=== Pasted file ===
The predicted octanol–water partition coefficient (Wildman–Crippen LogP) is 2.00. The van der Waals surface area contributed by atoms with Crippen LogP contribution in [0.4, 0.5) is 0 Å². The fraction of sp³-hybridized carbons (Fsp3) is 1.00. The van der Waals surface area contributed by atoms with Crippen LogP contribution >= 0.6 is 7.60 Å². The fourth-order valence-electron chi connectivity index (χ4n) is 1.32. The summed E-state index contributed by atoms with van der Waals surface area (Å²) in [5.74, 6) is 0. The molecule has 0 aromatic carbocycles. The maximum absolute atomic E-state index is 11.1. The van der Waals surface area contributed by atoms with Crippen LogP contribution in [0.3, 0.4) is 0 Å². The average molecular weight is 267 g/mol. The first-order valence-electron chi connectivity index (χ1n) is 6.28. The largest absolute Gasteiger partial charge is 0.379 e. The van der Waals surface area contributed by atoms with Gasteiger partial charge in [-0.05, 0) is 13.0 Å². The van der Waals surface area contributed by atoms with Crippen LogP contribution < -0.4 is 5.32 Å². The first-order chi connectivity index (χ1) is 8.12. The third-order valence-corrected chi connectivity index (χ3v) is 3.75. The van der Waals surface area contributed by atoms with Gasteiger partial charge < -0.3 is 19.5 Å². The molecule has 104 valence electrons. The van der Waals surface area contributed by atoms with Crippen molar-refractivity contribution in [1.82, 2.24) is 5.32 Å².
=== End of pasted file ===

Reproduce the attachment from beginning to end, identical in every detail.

The predicted octanol–water partition coefficient (Wildman–Crippen LogP) is 2.00. The van der Waals surface area contributed by atoms with Crippen LogP contribution in [0.4, 0.5) is 0 Å². The fraction of sp³-hybridized carbons (Fsp3) is 1.00. The van der Waals surface area contributed by atoms with Crippen LogP contribution >= 0.6 is 7.60 Å². The fourth-order valence-electron chi connectivity index (χ4n) is 1.32. The summed E-state index contributed by atoms with van der Waals surface area (Å²) in [5.74, 6) is 0. The molecule has 0 aromatic carbocycles. The maximum absolute atomic E-state index is 11.1. The van der Waals surface area contributed by atoms with Crippen LogP contribution in [0.3, 0.4) is 0 Å². The average molecular weight is 267 g/mol. The first-order valence-electron chi connectivity index (χ1n) is 6.28. The largest absolute Gasteiger partial charge is 0.379 e. The van der Waals surface area contributed by atoms with Gasteiger partial charge in [-0.05, 0) is 13.0 Å². The van der Waals surface area contributed by atoms with Crippen LogP contribution < -0.4 is 5.32 Å². The first-order chi connectivity index (χ1) is 8.12. The third-order valence-corrected chi connectivity index (χ3v) is 3.75. The van der Waals surface area contributed by atoms with Gasteiger partial charge < -0.3 is 19.5 Å². The molecule has 104 valence electrons. The van der Waals surface area contributed by atoms with Crippen molar-refractivity contribution in [1.82, 2.24) is 5.32 Å².